The S Series Kernels



The S prefix indicates that the kernel is conformant to the standards laid down in 'The Book of Shen, 4th edition'. The S series was so named because the first entry, S30, derived from version 30 of Shen Professional. Apart from a few Prolog primitives, any Shen program written for the pre-S kernels will run under the S series.

But there are some important improvements and developments in the S series beginning with the S30 kernel which allow the S series to run programs that the pre-S series cannot.

1. The S series allows Shen YACC to incorporate types.

This means that you can create type secure compilers in the S series.

2. The S series includes a garbage collected Prolog

Space on the binding vector is reclaimed under backtracking. This means that Shen Prolog under S series kernels can be run for hours and not seconds.

3. The S series perform partial applications.

Though Shen has always supported partial applications, pre-S versions pushed the responsibility of coping with partial applications onto the native platform implementation of KLambda. Under the S Series the kernel does all the work. This makes porting Shen much easier.

4. New compiler technology.

The YACC, sequent calculus, Prolog and Shen code compilers are all rewritten to a new approach which is faster and smaller than the pre-S versions. The Prolog compiler runs under Common Lisp without the need for writing optimising patches in native Lisp for speed.

5. A rigorous approach to distinguishing functions and the symbols used to name them.

Pre-S versions printed results such as 'reverse : (list A) --> (list A)' following the Lisp tradition which allows quoted symbols to be applied as functions. Though this conflation between the name for a function and the function itself is sometimes convenient, it is strictly not correct. The S series prints '(fn reverse) : (list A) --> (list A)'. This distinction is not pedantry; it is integral to being able to handle partial applications within the kernel and the type checker enforces this usage.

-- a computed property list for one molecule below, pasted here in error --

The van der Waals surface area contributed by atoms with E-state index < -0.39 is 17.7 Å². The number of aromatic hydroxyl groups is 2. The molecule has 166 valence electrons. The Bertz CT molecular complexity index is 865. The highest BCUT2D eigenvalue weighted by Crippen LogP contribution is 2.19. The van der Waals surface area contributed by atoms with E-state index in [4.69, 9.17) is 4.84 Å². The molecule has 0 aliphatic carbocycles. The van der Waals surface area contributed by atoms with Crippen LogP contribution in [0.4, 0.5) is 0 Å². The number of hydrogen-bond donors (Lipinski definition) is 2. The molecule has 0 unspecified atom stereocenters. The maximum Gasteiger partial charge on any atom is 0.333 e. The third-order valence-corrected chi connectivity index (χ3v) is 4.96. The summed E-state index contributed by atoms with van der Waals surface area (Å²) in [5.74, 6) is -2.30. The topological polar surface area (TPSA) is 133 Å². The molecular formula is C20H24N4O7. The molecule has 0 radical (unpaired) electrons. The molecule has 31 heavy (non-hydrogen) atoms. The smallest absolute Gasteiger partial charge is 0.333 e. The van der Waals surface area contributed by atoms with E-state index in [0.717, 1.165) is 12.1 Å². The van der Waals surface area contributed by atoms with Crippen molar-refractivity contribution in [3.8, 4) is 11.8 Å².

6. Better hashing function.

Pre-S kernels had a rather basic hashing function that would not take advantage of a large amount of memory for storing information. The new hashing function is suitable for very large amounts of information.

7. A structured approach to non-binary standard input and output.

Pre-S kernels assumed that standard input and output were byte streams although in many platforms they are not. The S series uses a structured decision table for platform installation that makes this much easier.

8. Ability to put the top level inside a package.

An 'in-package' command places the REPL inside a package allowing the user to interact with the package program without having to type the package name.

9. Facility for low level integration of Shen into Prolog.

The S series includes a revision of Prolog primitives and an injection of some new ones. The 'is' predicate is now conformant to ISO Prolog and there is provision for fine tuning Shen function calls from Prolog to make them run efficiently.

10. Clearer and documented source code.

By extensive factorisation and rewriting it has been possible to cram all these improvements into a code base that is actually smaller than the pre-S kernels. For the first time 'The Book of Shen' includes this source code within its pages as an executable specification of the workings of the language.


Faster, smaller S31 Shen kernel released; read about the S series of kernels here.


Fourth edition of 'The Book of Shen' released; read about it here.


Bruno Deferrari wins the first Shen Open Science prize.


Yggdrasil project launched - the grand unification of programming languages.


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